Walls of Wonder

Cyanotype Photography with Sarah Rafferty

Truth be told, when I first saw Sarah Rafferty’s gorgeous blue and white botanicals, I found myself googling “what is a cyanotype”. Google pales in comparison to an explanation from the artist herself. Not only is Sarah a gifted artist, she shines when teaching others about her cyanotype practice. Her In Full Bloom  collection will debut with Well + Wonder on May 22, you won’t want to miss it! 

Let’s start at the beginning with a quick history on Cyanotypes….

A cyanotype is a photographic process founded in 1842 by Sir John Herschel mainly as a way of reproducing documents known as blueprints. A year or two later, Anna Atkins, famously used cyanotypes to document actual plants as a way of recording scientific specimens. Cyanotypes are now considered a fine art photographic process. 

Cherry Blossoms by Sarah Rafferty

If you find yourself wondering, how'd she do that!? You're not alone! Here's a quick breakdown of Sarah's process...

  • She begins by mixing a light-sensitive chemical solution, which is then painted onto paper.
  • Once dry, she exposes the paper to the sun with a plant or natural object laid on the paper.
  • Once the paper has been fully exposed, it is developed by using a water bath.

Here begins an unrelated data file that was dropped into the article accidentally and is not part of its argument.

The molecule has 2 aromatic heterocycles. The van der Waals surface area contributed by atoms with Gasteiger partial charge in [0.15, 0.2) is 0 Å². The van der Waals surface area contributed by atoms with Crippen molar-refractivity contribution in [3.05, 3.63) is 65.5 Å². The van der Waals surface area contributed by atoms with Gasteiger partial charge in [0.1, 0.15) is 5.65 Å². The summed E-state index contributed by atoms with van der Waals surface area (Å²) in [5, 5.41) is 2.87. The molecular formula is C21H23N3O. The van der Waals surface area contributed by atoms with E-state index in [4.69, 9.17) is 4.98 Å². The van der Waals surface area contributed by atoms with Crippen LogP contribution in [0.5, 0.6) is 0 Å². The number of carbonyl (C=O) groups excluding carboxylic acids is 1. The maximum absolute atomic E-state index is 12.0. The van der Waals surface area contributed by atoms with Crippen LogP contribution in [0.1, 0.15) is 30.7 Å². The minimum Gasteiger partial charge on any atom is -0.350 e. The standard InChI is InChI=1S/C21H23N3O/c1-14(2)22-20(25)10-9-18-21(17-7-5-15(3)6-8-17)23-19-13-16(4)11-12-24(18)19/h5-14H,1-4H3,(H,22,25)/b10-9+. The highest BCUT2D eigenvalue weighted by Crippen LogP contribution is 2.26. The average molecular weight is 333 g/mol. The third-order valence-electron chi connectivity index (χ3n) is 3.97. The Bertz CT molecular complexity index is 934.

• The result is a white silhouette of the object on a Prussian blue background. Because of the chemicals used, the result is always blue and white. 

Lucky for us, blue and white belongs in every southern home! Let's take a peek into Sarah's world for a visual on how this process comes together.

Sarah's latest collection, In Full Bloom, releasing on Well + Wonder May 22, speaks not only to the season of Spring but the mental space we can step into after the rich rest of the Winter. Sarah’s work in botanicals are whimsical compositions that cause us to seek our own daily purpose and find meaning within our surroundings. She finds her purpose nestled in the in between - the space between seasons, the silence within conversation, and activity of a plant right before it bursts above the soil. She gives thanks daily for nature being her greatest teacher of all. 

Buttercup Field by Sarah Rafferty

Sarah, thank you for being such a gracious teacher!! And for welcoming us into your practice of celebrating the natural world with cyanotypes. Anyone lucky enough to collect a cyanotype from the In Full Bloom collection will have the luxury of living with the natural world in their home!

As always, don't hesitate to reach out HERE with any and all questions about Sarah's release or her creative process.

xx, Emily